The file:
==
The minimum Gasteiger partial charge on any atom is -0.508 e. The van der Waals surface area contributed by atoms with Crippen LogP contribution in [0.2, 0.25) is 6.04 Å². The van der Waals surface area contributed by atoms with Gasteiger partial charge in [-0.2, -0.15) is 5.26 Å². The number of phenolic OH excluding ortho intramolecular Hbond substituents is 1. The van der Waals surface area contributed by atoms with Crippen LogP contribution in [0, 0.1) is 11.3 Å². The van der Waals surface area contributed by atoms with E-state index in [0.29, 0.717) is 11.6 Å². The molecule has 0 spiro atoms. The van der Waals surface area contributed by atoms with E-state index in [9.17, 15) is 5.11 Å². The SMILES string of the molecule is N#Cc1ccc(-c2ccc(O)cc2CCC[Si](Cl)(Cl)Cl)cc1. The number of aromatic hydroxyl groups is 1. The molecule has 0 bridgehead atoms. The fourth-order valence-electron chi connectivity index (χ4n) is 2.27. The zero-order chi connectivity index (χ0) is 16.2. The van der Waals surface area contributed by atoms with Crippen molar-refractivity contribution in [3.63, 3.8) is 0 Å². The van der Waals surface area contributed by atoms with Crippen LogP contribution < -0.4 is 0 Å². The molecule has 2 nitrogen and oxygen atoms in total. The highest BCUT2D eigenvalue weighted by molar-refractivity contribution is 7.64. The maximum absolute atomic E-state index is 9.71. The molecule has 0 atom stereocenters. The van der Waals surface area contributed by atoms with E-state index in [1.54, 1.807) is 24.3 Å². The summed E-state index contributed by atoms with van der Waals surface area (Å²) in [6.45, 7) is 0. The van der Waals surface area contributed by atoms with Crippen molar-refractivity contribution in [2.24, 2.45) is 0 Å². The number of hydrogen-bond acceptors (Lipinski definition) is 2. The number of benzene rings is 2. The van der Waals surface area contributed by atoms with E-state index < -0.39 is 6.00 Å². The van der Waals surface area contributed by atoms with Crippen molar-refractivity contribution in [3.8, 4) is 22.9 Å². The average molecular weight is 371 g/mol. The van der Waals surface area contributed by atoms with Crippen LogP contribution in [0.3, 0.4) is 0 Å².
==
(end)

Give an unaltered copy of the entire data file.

The minimum Gasteiger partial charge on any atom is -0.508 e. The van der Waals surface area contributed by atoms with Crippen LogP contribution in [0.2, 0.25) is 6.04 Å². The van der Waals surface area contributed by atoms with Gasteiger partial charge in [-0.2, -0.15) is 5.26 Å². The number of phenolic OH excluding ortho intramolecular Hbond substituents is 1. The van der Waals surface area contributed by atoms with Crippen LogP contribution in [0, 0.1) is 11.3 Å². The van der Waals surface area contributed by atoms with E-state index in [0.29, 0.717) is 11.6 Å². The molecule has 0 spiro atoms. The van der Waals surface area contributed by atoms with E-state index in [9.17, 15) is 5.11 Å². The SMILES string of the molecule is N#Cc1ccc(-c2ccc(O)cc2CCC[Si](Cl)(Cl)Cl)cc1. The number of aromatic hydroxyl groups is 1. The molecule has 0 bridgehead atoms. The fourth-order valence-electron chi connectivity index (χ4n) is 2.27. The zero-order chi connectivity index (χ0) is 16.2. The van der Waals surface area contributed by atoms with Crippen molar-refractivity contribution in [3.63, 3.8) is 0 Å². The van der Waals surface area contributed by atoms with Crippen LogP contribution < -0.4 is 0 Å². The molecule has 2 nitrogen and oxygen atoms in total. The highest BCUT2D eigenvalue weighted by molar-refractivity contribution is 7.64. The maximum absolute atomic E-state index is 9.71. The molecule has 0 atom stereocenters. The van der Waals surface area contributed by atoms with E-state index in [1.54, 1.807) is 24.3 Å². The summed E-state index contributed by atoms with van der Waals surface area (Å²) in [6.45, 7) is 0. The van der Waals surface area contributed by atoms with Crippen molar-refractivity contribution in [2.24, 2.45) is 0 Å². The number of hydrogen-bond acceptors (Lipinski definition) is 2. The number of benzene rings is 2. The van der Waals surface area contributed by atoms with E-state index < -0.39 is 6.00 Å². The van der Waals surface area contributed by atoms with Crippen molar-refractivity contribution in [3.8, 4) is 22.9 Å². The average molecular weight is 371 g/mol. The van der Waals surface area contributed by atoms with Crippen LogP contribution in [0.3, 0.4) is 0 Å².